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Brian Eno and Karl Hyde – 'High Life' album review

Two musical heavyweights follow up their debut with a collection of deeper cuts


Brian Eno and Karl Hyde don’t muck about. They released ‘Someday World’, their first album as a collaborative duo, in May, and now here’s another just two months later: quite a ‘how’s that?’ to Daft Punk, David Bowie and others who need a decade or two to flex their album muscles.

To be fair, both Hyde and Eno have been pretty prolific throughout their careers: the former with brilliant ravey techno-pop duo Underworld (they of ‘Born Slippy’ fame) and Eno with decades of illustrious recording history under his belt, including his Roxy Music years and helping to pioneer ambient electronica. That’s not a bad collective CV by anyone’s standards.

Whereas ‘Someday World’ was fairly single-minded in its pursuit of skewed, funky, avant-garde electronic-pop, ‘High Life’ feels like a very different record, albeit a similarly experimental one. The album was apparently inspired by various contemporary classical composers, such as Steve Reich and Phillip Glass, that use drones and repetitive phrasing in their work – definitely not as dry as it sounds on paper, we promise. Eno and Hyde use elements of these techniques to build walls of electronic melody, peppering them with angular funk, Afrobeat and even summoning the ghost of new wave on a few occasions. If that all sounds weird – it is, at times, but in an engaging and colourful way.
 
After the rolling, minimal journey of album opener ‘Return’ nods to the pop-focused, upbeat end of Eno’s solo work, the album fully announces itself with the Afrobeat-influenced, Talking Heads punk-funk of ‘DBF’, before the pace lightens again with the floating minimalism of ‘Time to Waste’. Then it’s time for the joyous ‘Lilac’, undoubtedly the album’s strongest track: a slow-burning, rhythmical odyssey, shimmering with sunny life throughout all of its nine-and-a-half minutes.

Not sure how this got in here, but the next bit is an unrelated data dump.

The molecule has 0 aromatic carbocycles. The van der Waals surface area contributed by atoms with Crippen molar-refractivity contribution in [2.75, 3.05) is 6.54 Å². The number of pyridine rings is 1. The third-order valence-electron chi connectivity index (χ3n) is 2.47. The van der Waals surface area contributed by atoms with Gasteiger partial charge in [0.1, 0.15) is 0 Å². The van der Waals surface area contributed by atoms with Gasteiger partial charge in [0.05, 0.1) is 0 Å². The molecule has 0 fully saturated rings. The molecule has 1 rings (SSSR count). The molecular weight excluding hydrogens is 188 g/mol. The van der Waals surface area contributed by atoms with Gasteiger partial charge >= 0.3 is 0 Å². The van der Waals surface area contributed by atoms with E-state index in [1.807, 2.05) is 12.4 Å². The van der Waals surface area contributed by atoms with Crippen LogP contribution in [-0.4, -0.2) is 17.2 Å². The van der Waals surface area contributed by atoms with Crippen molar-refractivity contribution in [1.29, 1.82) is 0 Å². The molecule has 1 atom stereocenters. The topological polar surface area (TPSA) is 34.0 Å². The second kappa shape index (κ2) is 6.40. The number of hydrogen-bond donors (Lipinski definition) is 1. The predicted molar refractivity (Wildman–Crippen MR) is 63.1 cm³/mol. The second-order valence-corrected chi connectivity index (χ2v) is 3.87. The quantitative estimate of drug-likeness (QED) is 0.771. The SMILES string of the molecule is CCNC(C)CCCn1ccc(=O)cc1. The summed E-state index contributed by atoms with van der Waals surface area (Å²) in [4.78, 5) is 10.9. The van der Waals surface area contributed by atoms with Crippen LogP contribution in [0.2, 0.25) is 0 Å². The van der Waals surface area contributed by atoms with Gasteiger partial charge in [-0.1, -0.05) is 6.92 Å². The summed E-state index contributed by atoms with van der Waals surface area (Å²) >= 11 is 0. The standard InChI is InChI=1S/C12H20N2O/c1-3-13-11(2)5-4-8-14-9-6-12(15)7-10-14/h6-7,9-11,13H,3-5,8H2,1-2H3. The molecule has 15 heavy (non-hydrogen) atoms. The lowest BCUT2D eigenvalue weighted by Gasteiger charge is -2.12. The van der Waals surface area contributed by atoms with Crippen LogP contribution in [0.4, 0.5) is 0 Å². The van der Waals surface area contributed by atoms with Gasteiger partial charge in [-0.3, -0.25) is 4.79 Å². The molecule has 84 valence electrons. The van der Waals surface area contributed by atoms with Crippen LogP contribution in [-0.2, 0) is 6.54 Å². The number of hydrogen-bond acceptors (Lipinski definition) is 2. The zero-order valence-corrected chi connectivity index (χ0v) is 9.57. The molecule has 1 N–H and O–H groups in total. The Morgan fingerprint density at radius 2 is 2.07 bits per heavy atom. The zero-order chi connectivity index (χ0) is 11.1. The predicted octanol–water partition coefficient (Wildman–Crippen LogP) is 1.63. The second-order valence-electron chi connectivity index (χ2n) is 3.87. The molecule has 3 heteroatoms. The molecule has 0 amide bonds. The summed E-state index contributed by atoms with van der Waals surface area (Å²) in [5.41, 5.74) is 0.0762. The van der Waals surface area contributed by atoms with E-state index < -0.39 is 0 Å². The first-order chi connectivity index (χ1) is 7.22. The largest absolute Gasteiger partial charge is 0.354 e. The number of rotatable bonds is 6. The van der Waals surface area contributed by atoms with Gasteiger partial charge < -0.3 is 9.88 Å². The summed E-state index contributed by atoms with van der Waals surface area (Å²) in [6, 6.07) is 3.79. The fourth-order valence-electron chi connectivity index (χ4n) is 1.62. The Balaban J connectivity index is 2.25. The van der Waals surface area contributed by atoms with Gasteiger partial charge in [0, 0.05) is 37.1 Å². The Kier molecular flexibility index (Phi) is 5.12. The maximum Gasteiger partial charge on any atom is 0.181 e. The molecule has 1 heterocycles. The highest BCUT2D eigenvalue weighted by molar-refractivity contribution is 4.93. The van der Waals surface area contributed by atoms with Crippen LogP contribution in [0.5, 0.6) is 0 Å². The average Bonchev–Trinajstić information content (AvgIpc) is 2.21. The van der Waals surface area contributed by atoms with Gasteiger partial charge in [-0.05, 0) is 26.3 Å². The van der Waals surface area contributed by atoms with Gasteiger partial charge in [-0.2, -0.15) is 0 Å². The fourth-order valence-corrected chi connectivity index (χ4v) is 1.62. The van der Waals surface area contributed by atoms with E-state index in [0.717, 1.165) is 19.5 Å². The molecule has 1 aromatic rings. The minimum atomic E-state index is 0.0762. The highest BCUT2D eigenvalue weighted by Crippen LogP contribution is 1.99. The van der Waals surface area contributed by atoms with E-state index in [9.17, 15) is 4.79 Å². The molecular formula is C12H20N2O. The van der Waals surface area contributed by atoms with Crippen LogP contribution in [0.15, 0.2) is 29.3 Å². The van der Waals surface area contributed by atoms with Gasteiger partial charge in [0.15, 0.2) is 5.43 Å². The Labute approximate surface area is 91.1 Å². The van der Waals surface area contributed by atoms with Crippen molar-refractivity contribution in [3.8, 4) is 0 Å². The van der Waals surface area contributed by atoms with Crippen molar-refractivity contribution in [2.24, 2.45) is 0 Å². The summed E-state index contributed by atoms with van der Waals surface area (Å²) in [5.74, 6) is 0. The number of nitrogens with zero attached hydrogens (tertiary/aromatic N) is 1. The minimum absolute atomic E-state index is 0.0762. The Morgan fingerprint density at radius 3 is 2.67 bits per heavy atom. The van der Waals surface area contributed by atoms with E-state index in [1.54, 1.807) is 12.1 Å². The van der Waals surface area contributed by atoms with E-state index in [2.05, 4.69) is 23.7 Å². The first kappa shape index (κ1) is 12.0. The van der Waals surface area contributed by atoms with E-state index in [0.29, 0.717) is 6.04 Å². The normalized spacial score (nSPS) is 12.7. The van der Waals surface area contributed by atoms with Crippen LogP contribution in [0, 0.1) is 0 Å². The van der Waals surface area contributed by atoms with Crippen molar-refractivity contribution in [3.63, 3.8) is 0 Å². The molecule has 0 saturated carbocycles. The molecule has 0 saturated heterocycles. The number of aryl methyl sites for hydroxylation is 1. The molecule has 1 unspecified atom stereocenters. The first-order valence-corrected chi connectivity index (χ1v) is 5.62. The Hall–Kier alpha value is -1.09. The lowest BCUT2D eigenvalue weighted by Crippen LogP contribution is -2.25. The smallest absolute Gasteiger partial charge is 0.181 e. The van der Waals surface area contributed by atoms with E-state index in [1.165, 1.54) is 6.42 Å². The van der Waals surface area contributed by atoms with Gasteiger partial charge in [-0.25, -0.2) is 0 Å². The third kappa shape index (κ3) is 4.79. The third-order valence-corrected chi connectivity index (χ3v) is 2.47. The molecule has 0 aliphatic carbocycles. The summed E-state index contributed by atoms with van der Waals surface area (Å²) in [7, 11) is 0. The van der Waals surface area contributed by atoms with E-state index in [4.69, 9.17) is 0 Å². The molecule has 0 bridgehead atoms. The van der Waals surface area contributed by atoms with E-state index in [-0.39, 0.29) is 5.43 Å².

There is something that needs to be said: one track here, ‘Moulded Life’, is really bad. It sounds like some cobbled-together studio noodling from the late ’90s, when mixing breakbeats with euphoric female vocals and fuzzy bass riffs seemed cool and progressive. The result is a song like Propellerheads soundtracking a nightclub scene in the next ‘Blade’ film – and nobody wants that. But final track ‘Cells and Bells’ redeems things with its beautifully bizarre atmosphere, sounding like an underwater funeral led by a sea shanty choir.
 
So soon after the duo’s first album, it’s tempting to view ‘High Life’ as ‘Someday World: Part Two’, but that’s misleading: what we’ve got here is something less immediate, an experimental work with pop leanings. Bear that in mind, and ‘High Life’ will stand plenty of repeat listens – barring a couple of duff tracks. Four out of six ain’t bad, right?
What do you think of ‘High Life’? Let us know in the comments box below or tweet us at @TimeOutMusic.

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